Given the evolution of global threats, that previous standard can now relax somewhat—at least for the U.S. Army. A new ground-force planning paradigm might be termed “one war plus two multilateral, enduring stabilization missions"—or “1 + 2.” In other words, the new approach would assume a 50 percent reduction in the number of major simultaneous conflicts, from two to one. But the overall reduction in Army size and capability would not be anywhere near 50 percent, because now the forces for smaller missions would have to be planned and budgeted for explicitly, not just as “lesser cases” included in the larger war packages. In addition, while we may have never truly built a two-war capability, we need to have the robust capacity for one successful war given the pitfalls of falling short of this standard.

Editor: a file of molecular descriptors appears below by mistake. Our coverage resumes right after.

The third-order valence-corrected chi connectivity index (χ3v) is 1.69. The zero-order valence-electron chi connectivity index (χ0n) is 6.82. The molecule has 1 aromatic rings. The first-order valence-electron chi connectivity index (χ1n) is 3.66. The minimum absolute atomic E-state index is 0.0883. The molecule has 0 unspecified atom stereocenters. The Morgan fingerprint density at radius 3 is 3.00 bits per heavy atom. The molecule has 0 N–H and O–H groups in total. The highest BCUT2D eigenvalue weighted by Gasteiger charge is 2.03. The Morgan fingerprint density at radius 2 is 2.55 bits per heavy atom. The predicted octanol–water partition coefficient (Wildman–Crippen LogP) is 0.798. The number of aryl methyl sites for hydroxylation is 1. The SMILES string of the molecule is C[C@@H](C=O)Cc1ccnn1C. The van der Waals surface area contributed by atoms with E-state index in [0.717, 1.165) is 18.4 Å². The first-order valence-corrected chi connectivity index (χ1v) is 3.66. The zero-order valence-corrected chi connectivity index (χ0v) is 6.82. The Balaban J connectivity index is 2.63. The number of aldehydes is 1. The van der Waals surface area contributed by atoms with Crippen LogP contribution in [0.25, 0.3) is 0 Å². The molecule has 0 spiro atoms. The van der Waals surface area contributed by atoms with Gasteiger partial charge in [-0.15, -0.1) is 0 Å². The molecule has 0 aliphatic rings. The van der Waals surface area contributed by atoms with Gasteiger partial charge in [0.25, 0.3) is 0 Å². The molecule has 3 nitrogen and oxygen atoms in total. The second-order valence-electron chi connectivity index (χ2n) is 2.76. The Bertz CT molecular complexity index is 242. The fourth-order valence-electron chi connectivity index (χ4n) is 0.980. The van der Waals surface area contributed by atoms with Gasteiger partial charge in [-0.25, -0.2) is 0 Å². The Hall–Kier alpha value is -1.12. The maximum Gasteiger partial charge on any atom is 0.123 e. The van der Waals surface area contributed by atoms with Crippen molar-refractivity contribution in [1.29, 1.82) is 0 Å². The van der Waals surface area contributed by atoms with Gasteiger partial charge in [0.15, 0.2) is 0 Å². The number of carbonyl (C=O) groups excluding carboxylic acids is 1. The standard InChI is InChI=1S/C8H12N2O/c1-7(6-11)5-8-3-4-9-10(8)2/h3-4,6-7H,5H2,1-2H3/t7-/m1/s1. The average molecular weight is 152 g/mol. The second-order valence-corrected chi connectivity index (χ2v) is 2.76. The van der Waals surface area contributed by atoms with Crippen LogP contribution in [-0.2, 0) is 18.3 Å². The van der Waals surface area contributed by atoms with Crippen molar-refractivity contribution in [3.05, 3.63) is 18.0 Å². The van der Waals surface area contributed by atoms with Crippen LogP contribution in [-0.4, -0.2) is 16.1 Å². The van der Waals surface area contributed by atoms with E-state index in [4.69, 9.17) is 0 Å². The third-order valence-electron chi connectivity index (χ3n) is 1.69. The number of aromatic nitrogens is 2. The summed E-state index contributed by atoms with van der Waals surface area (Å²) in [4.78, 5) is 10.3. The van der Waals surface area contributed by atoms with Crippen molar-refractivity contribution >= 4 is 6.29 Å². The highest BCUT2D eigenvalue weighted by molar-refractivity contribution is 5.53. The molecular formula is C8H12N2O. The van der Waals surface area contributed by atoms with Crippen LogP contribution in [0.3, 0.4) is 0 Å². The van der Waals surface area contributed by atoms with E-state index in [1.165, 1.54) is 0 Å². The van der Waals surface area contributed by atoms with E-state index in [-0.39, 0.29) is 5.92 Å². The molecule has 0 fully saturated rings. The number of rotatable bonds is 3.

The scenario for the one major war would most likely be in Korea, though I explore other cases below. The smaller missions might, for example, include residual efforts in Afghanistan, contributions to peacekeeping in a place like Congo, or perhaps contribution to a future multilateral stabilization force in Syria, Yemen, or even Kashmir (despite the fact that such missions seem unlikely and undesirable at present). They could also include participation in an international force to implement an Israeli–Palestinian peace, or deterrent deployments to GCC states like Kuwait, Qatar, and UAE in the aftermath of worsening tensions with Iran.